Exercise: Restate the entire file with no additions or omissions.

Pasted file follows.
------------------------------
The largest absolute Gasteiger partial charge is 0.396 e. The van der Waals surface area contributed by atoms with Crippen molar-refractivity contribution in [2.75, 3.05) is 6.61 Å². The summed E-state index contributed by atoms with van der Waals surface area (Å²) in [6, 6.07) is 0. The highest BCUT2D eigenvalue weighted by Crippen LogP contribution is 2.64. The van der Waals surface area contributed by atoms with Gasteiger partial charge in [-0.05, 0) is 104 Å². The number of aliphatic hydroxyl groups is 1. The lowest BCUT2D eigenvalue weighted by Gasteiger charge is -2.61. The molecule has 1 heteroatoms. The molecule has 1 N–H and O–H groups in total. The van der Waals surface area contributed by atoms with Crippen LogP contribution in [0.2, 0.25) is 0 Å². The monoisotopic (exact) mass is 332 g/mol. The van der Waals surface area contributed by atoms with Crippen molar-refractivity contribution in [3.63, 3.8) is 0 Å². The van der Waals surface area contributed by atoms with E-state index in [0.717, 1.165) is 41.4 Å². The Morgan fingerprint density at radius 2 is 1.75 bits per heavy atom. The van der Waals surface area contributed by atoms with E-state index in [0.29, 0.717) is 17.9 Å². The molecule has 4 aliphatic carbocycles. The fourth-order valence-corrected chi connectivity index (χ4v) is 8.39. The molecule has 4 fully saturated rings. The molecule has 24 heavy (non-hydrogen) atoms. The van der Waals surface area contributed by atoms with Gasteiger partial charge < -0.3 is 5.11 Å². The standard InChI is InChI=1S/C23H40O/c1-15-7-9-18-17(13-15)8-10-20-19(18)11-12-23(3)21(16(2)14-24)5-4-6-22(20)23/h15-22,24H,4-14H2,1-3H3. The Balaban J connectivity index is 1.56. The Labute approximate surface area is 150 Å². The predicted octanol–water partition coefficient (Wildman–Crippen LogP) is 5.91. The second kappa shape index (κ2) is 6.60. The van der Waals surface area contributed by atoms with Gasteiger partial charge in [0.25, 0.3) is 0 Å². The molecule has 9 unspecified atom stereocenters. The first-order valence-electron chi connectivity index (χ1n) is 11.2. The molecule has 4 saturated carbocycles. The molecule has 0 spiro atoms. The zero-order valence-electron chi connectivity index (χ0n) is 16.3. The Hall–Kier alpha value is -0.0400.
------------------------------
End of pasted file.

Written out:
The largest absolute Gasteiger partial charge is 0.396 e. The van der Waals surface area contributed by atoms with Crippen molar-refractivity contribution in [2.75, 3.05) is 6.61 Å². The summed E-state index contributed by atoms with van der Waals surface area (Å²) in [6, 6.07) is 0. The highest BCUT2D eigenvalue weighted by Crippen LogP contribution is 2.64. The van der Waals surface area contributed by atoms with Gasteiger partial charge in [-0.05, 0) is 104 Å². The number of aliphatic hydroxyl groups is 1. The lowest BCUT2D eigenvalue weighted by Gasteiger charge is -2.61. The molecule has 1 heteroatoms. The molecule has 1 N–H and O–H groups in total. The van der Waals surface area contributed by atoms with Crippen LogP contribution in [0.2, 0.25) is 0 Å². The monoisotopic (exact) mass is 332 g/mol. The van der Waals surface area contributed by atoms with Crippen molar-refractivity contribution in [3.63, 3.8) is 0 Å². The van der Waals surface area contributed by atoms with E-state index in [0.717, 1.165) is 41.4 Å². The Morgan fingerprint density at radius 2 is 1.75 bits per heavy atom. The van der Waals surface area contributed by atoms with E-state index in [0.29, 0.717) is 17.9 Å². The molecule has 4 aliphatic carbocycles. The fourth-order valence-corrected chi connectivity index (χ4v) is 8.39. The molecule has 4 fully saturated rings. The molecule has 24 heavy (non-hydrogen) atoms. The van der Waals surface area contributed by atoms with Gasteiger partial charge < -0.3 is 5.11 Å². The standard InChI is InChI=1S/C23H40O/c1-15-7-9-18-17(13-15)8-10-20-19(18)11-12-23(3)21(16(2)14-24)5-4-6-22(20)23/h15-22,24H,4-14H2,1-3H3. The Balaban J connectivity index is 1.56. The Labute approximate surface area is 150 Å². The predicted octanol–water partition coefficient (Wildman–Crippen LogP) is 5.91. The second kappa shape index (κ2) is 6.60. The van der Waals surface area contributed by atoms with Gasteiger partial charge in [0.25, 0.3) is 0 Å². The molecule has 9 unspecified atom stereocenters. The first-order valence-electron chi connectivity index (χ1n) is 11.2. The molecule has 4 saturated carbocycles. The molecule has 0 spiro atoms. The zero-order valence-electron chi connectivity index (χ0n) is 16.3. The Hall–Kier alpha value is -0.0400.